Being a Boomerang Pays – for Everyoneby Alumni Content in Corporate Alumni | Last Edited: 14th October 2022
New research from Visier data shows that a “boomerang” employee averages a 28% pay rise when they return to their former employer. But bringing back an ex-employee not only makes financial sense for them, it can be good for your business too.
Boomerang employees – people who leave a company for another job before returning to it – are on the rise, with 4.5% of all new hires amongst companies on LinkedIn in 2021 being boomerang hires. This is a rise from 2019 when they made up just 3.9%. The trend of going back to your former workplace has definitely been exacerbated by The Great Resignation, as people realise the grass isn’t as green on the other side of the fence as they’d hoped. But hiring former employees is now seen as a strategic move by businesses looking to employ the best talent and cut their recruitment costs.
So, what do you need to know if you want to tempt back a boomerang?
It Starts at the Exit Interview
In an interview with Forbes magazine, Rebecca Croucher, Senior Vice President, Head of North America Marketing and Sales Enablement for ManpowerGroup, said that she felt that a well-managed exit interview was key to showing departing employees that they would be welcomed back.
“Creating a smooth exit and then continuing to engage with former employees after they leave can provide a more professional and welcoming approach if that person wants to come back”, she said.
Exit interviews are too often seen as a formality with little interest from either side. But using these interviews to deepen the relationship with the person leaving could be the key to their return. Making sure that you have a way to continue contact with them, that they feel their reasons for leaving have been noted and understood, and that they’re signed up to your alumni network if you have one, are all ways to ensure the exit interview feels like the next step in your relationship with them rather than the closing of the door on it.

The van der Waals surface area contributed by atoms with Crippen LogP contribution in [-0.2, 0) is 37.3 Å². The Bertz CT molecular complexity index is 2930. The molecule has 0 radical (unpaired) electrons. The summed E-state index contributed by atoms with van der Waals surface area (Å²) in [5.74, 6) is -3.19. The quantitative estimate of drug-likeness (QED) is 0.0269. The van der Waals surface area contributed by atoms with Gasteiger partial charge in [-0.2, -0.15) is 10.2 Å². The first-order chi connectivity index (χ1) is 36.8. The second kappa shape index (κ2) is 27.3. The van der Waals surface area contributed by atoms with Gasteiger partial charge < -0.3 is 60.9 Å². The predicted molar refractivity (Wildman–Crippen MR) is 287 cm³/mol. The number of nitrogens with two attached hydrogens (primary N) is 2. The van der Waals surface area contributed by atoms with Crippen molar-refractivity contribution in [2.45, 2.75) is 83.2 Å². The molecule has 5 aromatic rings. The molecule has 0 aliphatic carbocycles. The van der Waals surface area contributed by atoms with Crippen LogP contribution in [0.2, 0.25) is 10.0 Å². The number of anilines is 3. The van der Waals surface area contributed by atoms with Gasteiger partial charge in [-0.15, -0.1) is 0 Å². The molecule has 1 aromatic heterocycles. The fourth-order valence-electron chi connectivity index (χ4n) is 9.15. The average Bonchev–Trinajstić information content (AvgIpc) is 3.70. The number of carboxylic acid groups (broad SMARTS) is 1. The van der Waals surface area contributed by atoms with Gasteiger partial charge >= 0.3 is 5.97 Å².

Keep in Touch
Being strategic about how you keep in touch with former employees once they’ve left is half the battle of getting them back. Croucher mentions that some companies schedule check-in calls with ex-employees a few months after their departure, while others run informal alumni groups on sites such as LinkedIn or Facebook. All of these can be good ways to ensure your former employer remembers you and keeps engaging with you. However, at EnterpriseAlumni we’ve found that if you really want to hire back those boomerangs, you need to make sure you’re engaging with them in a targeted manner.
Our clients use the data gathered through their alumni networks to personalize the content they send to former employees. For example, rather than just advertising open roles, they’ll send them to the alumni that best meet the criteria with a message explaining why they might be interested in this particular job. And when it comes to creating events or content, they’ll segment the data so they can make sure their alumni feel the business is speaking just to them.
Using the data in this way takes your alumni strategy from simply “keeping in touch” to one which is personalized and targeted. This deepens the relationship with your alumni and increases engagement. It’s the more strategic approach to alumni.
Be Strategic About Their Return
If your company does start hiring boomerangs, the return process offers a great opportunity for you to increase their loyalty to the company. We know that boomerangs are a more dependable hire than “stranger hires”. Only 2% of internet recruits convert into employees, with a high level of dropouts during the recruitment process. Boomerang hires already know your recruitment process so are less likely to be phased by rounds of interviews or particular hiring requirements. They’re also more likely to stay; boomerang hires have a 44% higher retention rate over three years.
In the Forbes interview, Croucher points out one simple reason why boomerang employees work for everyone;
“There is no end date for the ‘Great Resignation’,” she says, “but employers looking to mitigate turnover can start by strengthening their culture. Rehiring employees into roles they will be successful in and showing them appreciation goes a long way.”